Gunpowder production began here in the mid-17th century. Factory buildings were spaced far apart to stop an explosion in one building igniting an explosion in another. For 200 years, canal boats were used to transport materials such as coal, sulphur, charcoal and saltpetre between the factory buildings.

In 1856 the first wooden tramways and wagons were introduced. The site expanded to accommodate the manufacture of new explosives and propellants (such as cordite). As the site continued to grow, the tramways were replaced with first a 2 foot 3 inch, and later an 18 inch gauge railway. 

To avoid sparking an explosion, railway wagons were fitted with spark-resistant phosphor bronze wheels. All rolling stock was pushed by hand until the outbreak of the First World War. The war created a huge rise in the demand for explosives. In response, petrol/paraffin and battery powered locomotives were introduced to increase production.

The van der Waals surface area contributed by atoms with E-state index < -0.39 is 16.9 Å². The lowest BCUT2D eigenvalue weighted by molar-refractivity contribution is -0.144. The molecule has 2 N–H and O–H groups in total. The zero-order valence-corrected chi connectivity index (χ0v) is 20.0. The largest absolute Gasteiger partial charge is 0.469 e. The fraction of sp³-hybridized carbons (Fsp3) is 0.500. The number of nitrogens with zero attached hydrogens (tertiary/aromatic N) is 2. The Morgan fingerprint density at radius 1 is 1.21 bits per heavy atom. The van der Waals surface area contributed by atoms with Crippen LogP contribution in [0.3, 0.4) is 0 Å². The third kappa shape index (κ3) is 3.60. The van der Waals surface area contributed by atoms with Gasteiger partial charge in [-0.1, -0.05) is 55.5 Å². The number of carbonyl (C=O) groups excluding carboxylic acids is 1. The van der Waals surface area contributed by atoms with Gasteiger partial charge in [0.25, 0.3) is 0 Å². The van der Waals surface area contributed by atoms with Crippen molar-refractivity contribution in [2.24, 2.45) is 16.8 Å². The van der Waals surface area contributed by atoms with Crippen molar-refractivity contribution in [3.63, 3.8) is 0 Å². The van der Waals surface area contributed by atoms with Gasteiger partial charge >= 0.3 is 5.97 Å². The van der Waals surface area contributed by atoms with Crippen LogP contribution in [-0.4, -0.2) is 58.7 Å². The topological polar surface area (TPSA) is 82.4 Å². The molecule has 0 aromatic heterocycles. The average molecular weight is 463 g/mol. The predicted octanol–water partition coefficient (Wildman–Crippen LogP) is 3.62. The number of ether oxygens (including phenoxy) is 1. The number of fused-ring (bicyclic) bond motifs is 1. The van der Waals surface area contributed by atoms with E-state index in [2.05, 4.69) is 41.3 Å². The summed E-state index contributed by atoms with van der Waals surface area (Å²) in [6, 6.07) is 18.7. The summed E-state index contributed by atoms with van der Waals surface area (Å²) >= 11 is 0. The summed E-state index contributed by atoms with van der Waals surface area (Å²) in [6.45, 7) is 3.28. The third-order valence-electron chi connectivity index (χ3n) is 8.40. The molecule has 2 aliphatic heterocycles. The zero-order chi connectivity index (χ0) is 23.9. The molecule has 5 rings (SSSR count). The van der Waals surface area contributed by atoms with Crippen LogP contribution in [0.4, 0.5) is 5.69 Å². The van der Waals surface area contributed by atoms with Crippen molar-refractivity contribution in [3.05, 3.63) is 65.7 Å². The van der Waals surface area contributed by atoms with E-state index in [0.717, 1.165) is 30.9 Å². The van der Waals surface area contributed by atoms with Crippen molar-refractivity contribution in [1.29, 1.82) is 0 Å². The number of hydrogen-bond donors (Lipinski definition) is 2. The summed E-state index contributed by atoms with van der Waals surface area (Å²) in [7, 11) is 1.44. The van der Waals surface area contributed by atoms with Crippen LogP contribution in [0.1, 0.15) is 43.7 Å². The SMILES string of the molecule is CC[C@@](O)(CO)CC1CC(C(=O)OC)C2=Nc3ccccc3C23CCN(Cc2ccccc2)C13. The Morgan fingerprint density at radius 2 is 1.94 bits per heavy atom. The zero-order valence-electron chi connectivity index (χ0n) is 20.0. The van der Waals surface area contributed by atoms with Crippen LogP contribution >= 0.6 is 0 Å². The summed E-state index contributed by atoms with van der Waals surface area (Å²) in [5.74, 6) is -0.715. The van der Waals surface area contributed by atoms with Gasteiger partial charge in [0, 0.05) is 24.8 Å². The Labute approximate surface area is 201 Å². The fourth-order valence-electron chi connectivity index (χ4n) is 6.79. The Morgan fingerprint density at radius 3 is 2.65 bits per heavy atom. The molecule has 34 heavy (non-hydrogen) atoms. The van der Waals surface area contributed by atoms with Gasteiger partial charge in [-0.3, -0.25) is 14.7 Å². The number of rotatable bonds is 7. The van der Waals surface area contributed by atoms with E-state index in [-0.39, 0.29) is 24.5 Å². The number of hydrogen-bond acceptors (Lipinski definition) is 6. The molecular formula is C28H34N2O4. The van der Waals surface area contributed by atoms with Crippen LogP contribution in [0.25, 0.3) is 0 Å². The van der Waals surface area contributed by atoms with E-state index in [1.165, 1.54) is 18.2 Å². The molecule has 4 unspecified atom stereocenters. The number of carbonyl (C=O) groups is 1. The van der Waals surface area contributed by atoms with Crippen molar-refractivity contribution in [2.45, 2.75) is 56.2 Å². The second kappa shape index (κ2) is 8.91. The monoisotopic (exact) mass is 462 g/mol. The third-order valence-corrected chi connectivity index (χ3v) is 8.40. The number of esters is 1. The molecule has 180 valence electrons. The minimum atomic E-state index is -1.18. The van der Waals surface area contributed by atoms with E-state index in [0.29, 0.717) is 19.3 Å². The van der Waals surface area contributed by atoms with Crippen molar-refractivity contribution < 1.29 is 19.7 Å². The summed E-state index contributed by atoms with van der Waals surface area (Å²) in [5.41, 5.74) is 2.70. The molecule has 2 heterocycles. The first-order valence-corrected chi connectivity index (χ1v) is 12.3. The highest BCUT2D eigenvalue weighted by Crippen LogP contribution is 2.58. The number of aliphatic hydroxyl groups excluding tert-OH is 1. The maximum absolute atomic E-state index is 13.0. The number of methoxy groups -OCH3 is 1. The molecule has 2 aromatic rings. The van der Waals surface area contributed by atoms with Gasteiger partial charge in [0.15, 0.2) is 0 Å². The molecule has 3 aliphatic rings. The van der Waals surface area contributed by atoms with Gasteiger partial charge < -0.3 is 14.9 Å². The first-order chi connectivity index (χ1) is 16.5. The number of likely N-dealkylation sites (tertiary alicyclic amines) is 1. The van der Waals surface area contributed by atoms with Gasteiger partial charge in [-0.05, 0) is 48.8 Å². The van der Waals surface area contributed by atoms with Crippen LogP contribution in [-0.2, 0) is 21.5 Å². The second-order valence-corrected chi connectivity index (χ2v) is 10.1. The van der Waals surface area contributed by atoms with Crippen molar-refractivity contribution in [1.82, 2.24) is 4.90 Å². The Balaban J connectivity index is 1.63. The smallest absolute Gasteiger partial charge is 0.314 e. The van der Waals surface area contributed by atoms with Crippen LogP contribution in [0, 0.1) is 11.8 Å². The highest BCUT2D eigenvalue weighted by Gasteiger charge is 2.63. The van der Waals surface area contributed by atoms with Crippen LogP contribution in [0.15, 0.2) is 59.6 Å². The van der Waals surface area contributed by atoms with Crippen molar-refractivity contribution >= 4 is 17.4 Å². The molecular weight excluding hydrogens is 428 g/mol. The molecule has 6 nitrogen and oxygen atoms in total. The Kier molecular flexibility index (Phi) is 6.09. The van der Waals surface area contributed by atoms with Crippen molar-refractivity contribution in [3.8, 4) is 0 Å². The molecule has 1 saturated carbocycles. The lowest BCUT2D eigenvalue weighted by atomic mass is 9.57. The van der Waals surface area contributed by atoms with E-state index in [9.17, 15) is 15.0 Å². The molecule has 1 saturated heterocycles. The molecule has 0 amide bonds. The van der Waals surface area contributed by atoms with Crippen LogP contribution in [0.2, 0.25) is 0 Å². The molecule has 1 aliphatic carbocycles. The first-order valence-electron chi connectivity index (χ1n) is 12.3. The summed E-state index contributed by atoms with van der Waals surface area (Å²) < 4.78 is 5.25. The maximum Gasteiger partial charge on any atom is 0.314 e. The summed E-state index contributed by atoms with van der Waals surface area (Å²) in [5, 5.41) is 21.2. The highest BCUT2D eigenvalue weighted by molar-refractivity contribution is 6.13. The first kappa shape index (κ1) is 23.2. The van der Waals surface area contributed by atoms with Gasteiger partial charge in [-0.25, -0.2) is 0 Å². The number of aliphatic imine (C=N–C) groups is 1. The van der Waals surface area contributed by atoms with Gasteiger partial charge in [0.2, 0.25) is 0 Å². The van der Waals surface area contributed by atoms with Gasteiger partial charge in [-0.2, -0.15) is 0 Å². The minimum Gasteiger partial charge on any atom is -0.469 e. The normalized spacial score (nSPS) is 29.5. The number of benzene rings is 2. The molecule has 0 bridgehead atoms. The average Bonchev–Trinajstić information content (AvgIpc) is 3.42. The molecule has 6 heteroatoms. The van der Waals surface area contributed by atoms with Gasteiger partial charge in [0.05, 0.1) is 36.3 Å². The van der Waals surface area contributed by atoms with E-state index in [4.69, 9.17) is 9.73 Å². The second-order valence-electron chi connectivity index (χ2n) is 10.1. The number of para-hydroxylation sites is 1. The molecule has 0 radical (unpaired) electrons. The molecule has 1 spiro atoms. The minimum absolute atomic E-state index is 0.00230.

The site stopped manufacturing explosives and propellants during the Second World War; the railway fell out of use and was gradually dismantled. The site then became a top-secret Explosives Research and Development Establishment (ERDE). The Gunpowder Railway follows the route of the perimeter patrol path used by the ERDE.

The Gunpowder Railway runs a 2 foot 6 inch gauge, an unusual gauge historically favoured by the Ministry of Defence. Naval mine wagons have been converted into passenger carriages; the wagons were previously used to load mines onto the naval vessels at the Royal Navy Armaments Depot Trecwn, near Fishguard, Wales.

Image above shows women workers posing with a petrol/paraffin Ruston Procter locomotive. During the First World War, women made up half of the workforce at the Royal Gunpowder Mills. 1916

Banner image shows a Ruston Procter locomotive pulling trays of cordite to/from the drying stove. 1917